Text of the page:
Forensics C

User avatar
pikachu4919
Moderator
Moderator
Posts: 713
Joined: December 7th, 2012, 2:30 pm
Division: Grad
State: IN
Pronouns: She/Her/Hers
Has thanked: 85 times
Been thanked: 123 times

Re: Forensics C

Post by pikachu4919 » October 9th, 2015, 3:16 pm

justgreene wrote:Can anyone refer me to a website to buy good quality plastics to test for density? I have beads but they seem to be inconsistent. For example some of the beads of HDPE float in 48% isopropyl alcohol, whereas others sink.
The ever-so-famous IN state/nationals supervisor Linda Wozniewski recommended me this: http://store.americanchemistry.com/Hand ... astics-HOP
Carmel HS (IN) '16
Purdue BioE '21
Nationals 2016 ~ 4th place Forensics


"It is important to draw wisdom from different places. If you take it from only one place, it becomes rigid and stale." -Uncle Iroh

About me || Rate my tests!
Opinions expressed on this site are not official; the only place for official rules changes and FAQs is soinc.org.

MY CABBAGES!

Willows
Member
Member
Posts: 5
Joined: May 22nd, 2012, 3:13 pm
Division: C
Has thanked: 0
Been thanked: 0

Re: Forensics C

Post by Willows » October 9th, 2015, 5:44 pm

Where's a good place to get fibers and/or hairs for practice?

User avatar
pikachu4919
Moderator
Moderator
Posts: 713
Joined: December 7th, 2012, 2:30 pm
Division: Grad
State: IN
Pronouns: She/Her/Hers
Has thanked: 85 times
Been thanked: 123 times

Re: Forensics C

Post by pikachu4919 » October 10th, 2015, 11:20 am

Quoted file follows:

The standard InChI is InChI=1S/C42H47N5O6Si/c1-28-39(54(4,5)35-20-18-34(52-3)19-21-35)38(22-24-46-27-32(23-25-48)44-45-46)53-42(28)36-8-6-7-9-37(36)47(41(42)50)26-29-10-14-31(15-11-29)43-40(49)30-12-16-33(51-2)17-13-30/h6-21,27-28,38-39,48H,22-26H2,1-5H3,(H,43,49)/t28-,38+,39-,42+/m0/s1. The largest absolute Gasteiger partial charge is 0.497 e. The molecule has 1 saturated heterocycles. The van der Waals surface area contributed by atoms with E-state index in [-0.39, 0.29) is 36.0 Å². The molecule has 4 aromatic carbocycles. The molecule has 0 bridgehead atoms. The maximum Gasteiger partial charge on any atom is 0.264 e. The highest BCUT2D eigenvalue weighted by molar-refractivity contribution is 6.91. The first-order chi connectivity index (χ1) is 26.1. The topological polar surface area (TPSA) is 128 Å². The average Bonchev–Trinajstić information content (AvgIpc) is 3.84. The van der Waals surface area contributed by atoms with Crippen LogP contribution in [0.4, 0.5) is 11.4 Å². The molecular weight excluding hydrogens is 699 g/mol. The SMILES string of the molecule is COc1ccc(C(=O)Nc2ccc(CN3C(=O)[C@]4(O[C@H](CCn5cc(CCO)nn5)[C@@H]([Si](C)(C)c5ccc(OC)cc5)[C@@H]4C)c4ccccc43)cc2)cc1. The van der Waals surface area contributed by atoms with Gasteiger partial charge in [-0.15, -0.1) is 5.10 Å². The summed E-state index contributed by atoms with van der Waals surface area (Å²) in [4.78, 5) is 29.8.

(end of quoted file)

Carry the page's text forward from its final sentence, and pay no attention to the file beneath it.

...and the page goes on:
Willows wrote:Where's a good place to get fibers and/or hairs for practice?
Those are a lot easier to come by than plastics :lol: well what I did is that for fibers, I went to the local craft store, picked out fabrics that were 100% of those particular fibers (i.e. a 100% cotton, 100% wool, 100% silk, etc.—but NO MIXTURES!! THOSE'LL THROW YOU OFF!!) and asked them for 1-inch samples of each of them. They gave me most of them for free, but idk if craft stores in your area will do the same. As for hairs...I think you could literally just pick them off actual animals and people? It sounds gross but that's how I'd do it because honestly I don't think it's really worth ordering fancy, already-prepared slides with the stuff on them since you'll probably have to prepare your own slides at competition anyways 8-)
Carmel HS (IN) '16
Purdue BioE '21
Nationals 2016 ~ 4th place Forensics


"It is important to draw wisdom from different places. If you take it from only one place, it becomes rigid and stale." -Uncle Iroh

About me || Rate my tests!
Opinions expressed on this site are not official; the only place for official rules changes and FAQs is soinc.org.

MY CABBAGES!

User avatar
Panda Weasley
Member
Member
Posts: 133
Joined: September 27th, 2014, 6:24 am
Division: C
Has thanked: 0
Been thanked: 0

Re: Forensics C

Post by Panda Weasley » October 28th, 2015, 6:36 pm

I have a plastics question. When I was in Crime Busters my 3 years ago we had plastics (last year my state didn't for some reason) and we were taught (as well as I can remember) to just put the samples in the liquids and see if they sink or float. This seems to be the typical way to do it, but I can't for the life of me remember what we did after we had that knowledge. :oops: Is there just a basic chart we compare results to? From reading previous posts in this thread I think that's the answer, but I'm still confused. Any help would be lovely! :D